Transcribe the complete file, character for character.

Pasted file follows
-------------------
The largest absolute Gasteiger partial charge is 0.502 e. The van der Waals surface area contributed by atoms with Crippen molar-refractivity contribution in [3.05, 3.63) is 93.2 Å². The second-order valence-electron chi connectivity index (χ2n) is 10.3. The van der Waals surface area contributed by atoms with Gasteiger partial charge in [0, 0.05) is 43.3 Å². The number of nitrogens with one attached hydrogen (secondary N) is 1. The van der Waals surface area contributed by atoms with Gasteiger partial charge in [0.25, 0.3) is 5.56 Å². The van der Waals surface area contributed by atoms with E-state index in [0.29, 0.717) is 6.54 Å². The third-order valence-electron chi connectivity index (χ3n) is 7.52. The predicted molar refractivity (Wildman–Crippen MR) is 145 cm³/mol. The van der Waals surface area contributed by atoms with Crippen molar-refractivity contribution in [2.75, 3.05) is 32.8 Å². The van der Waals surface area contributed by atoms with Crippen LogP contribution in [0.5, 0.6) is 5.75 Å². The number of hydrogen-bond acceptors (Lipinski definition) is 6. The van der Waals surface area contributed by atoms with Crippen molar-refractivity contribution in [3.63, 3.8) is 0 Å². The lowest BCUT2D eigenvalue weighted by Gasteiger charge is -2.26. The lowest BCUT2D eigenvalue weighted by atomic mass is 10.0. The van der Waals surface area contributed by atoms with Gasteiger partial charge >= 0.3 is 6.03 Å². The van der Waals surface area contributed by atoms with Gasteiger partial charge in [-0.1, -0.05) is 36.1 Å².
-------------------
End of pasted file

The largest absolute Gasteiger partial charge is 0.502 e. The van der Waals surface area contributed by atoms with Crippen molar-refractivity contribution in [3.05, 3.63) is 93.2 Å². The second-order valence-electron chi connectivity index (χ2n) is 10.3. The van der Waals surface area contributed by atoms with Gasteiger partial charge in [0, 0.05) is 43.3 Å². The number of nitrogens with one attached hydrogen (secondary N) is 1. The van der Waals surface area contributed by atoms with Gasteiger partial charge in [0.25, 0.3) is 5.56 Å². The van der Waals surface area contributed by atoms with E-state index in [0.29, 0.717) is 6.54 Å². The third-order valence-electron chi connectivity index (χ3n) is 7.52. The predicted molar refractivity (Wildman–Crippen MR) is 145 cm³/mol. The van der Waals surface area contributed by atoms with Crippen molar-refractivity contribution in [2.75, 3.05) is 32.8 Å². The van der Waals surface area contributed by atoms with Crippen LogP contribution in [0.5, 0.6) is 5.75 Å². The number of hydrogen-bond acceptors (Lipinski definition) is 6. The van der Waals surface area contributed by atoms with Crippen molar-refractivity contribution in [3.63, 3.8) is 0 Å². The lowest BCUT2D eigenvalue weighted by Gasteiger charge is -2.26. The lowest BCUT2D eigenvalue weighted by atomic mass is 10.0. The van der Waals surface area contributed by atoms with Gasteiger partial charge >= 0.3 is 6.03 Å². The van der Waals surface area contributed by atoms with Gasteiger partial charge in [-0.1, -0.05) is 36.1 Å².